Word of the Day: Surveil

Word of the Day

Surveil is a regular verb, as one would expect given its oh-so-brief history. It is what linguists call a backformation. Here’s how it works. Often we derive a noun from a verb by adding a suffix: the verb evict becomes the noun eviction; the verb refuse becomes the noun refusal; and so forth. One might think that surveil becomes the noun surveillance in the same manner, but the truth is that we first had the noun surveillance, and somewhere someone said, “If there is this noun, there must be a verb surveil.”

According to www.etymonline.com, surveillance entered the language in “1802, from French surveillance “oversight, supervision, a watch,” noun of action from surveiller “oversee, watch” (17c.), from sur- “over” (see sur- (1)) + veiller “to watch,” from Latin vigilare, from vigil “watchful” (from PIE root *weg- “to be strong, be lively”). Seemingly a word that came to English from the Terror in France (“surveillance committees” were formed in every French municipality in March 1793 by order of the Convention to monitor the actions and movements of suspect persons, outsiders, and dissidents).” But surveil doesn’t enter the language until 1903, according to the same source. According to www.dictionary.com, the word is not recorded until 1965! The Oxford English Dictionary concurs with dictionary.com.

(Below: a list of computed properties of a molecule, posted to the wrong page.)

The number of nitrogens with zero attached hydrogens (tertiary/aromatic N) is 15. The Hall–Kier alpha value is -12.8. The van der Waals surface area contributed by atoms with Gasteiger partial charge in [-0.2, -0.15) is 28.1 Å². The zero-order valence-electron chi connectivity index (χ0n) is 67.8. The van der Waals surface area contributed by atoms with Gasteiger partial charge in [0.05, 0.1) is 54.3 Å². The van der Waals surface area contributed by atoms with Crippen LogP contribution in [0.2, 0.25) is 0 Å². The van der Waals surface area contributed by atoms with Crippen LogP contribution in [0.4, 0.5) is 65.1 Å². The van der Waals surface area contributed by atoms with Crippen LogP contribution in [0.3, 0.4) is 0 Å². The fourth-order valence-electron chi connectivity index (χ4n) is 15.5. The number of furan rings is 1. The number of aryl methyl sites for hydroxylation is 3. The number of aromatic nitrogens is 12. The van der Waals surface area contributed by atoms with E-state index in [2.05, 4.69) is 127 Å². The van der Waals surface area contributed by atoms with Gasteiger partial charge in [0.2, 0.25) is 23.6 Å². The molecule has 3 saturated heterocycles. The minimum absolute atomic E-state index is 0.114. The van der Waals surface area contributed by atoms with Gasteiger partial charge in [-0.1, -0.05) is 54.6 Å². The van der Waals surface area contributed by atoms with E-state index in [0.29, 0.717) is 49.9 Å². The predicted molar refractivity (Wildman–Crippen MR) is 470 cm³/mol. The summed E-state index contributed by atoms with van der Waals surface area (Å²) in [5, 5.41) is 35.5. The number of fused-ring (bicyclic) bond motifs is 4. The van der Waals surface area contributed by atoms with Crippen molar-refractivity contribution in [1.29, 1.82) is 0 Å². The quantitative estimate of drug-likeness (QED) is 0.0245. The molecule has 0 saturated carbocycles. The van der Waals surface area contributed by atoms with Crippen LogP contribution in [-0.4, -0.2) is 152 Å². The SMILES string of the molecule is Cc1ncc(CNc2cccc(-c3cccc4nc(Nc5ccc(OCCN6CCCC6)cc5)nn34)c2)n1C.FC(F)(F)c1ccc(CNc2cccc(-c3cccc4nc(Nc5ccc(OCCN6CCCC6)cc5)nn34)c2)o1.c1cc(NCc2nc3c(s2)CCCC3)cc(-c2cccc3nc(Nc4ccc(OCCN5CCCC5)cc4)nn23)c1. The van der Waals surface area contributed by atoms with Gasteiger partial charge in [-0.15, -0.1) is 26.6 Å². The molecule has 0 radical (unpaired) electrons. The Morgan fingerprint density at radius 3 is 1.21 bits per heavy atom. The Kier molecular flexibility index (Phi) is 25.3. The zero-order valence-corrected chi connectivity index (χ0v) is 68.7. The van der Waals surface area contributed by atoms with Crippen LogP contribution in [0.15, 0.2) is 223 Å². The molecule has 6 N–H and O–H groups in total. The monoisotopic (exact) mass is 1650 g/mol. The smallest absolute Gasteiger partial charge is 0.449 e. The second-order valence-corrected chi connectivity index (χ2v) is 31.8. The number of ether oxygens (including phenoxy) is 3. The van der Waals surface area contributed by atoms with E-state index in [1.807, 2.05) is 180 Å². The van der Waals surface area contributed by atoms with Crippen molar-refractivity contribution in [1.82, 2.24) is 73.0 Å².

What we do not have yet in English is a noun derived from surveil to indicate a person who engages in surveillance, or a surveillor. I find this interesting because it seems like such a noun would be the logical next step, but so far it hasn’t happened. I know this because my wife tried to use the not-yet-a-word in a chapter she is writing, and she got the red squiggly line.

When we think about the US space program, we usually think of the manned missions, like Apollo or the Space Shuttle program. Less in our consciousness is the unmanned side of NASA. But in 1972, NASA launched Pioneer 10, whose mission was to cross the asteroid belt and transmit back images of Jupiter. A year and a half after it was launched, it took its first pictures of Jupiter from a distance of about 16 million miles. The closest it got to Jupiter was about 82,000 miles, and it sent over 500 images back to Earth. Then, using the gravity of Jupiter, NASA used the slingshot effect to create enough velocity that Pioneer 10 could leave the Solar System.

Pioneer 10 passed the orbit Saturn in 1976, that of Uranus in 1979, and that of Neptune in 1983. The mission officially ended on March 31, 1997, when Pioneer 10 was 67 Astronomical Units (AU), or about 6.2 billion miles from the Sun (an AU is the distance from the center of the Earth to the center of the Sun, or the average of the various distances).

The last signal from Pioneer 10 was received on this date in 2003, from a distance of about 80 AU from the Sun.

In a way, it is sad. We lost the most distant surveillor of the universe that we have ever had.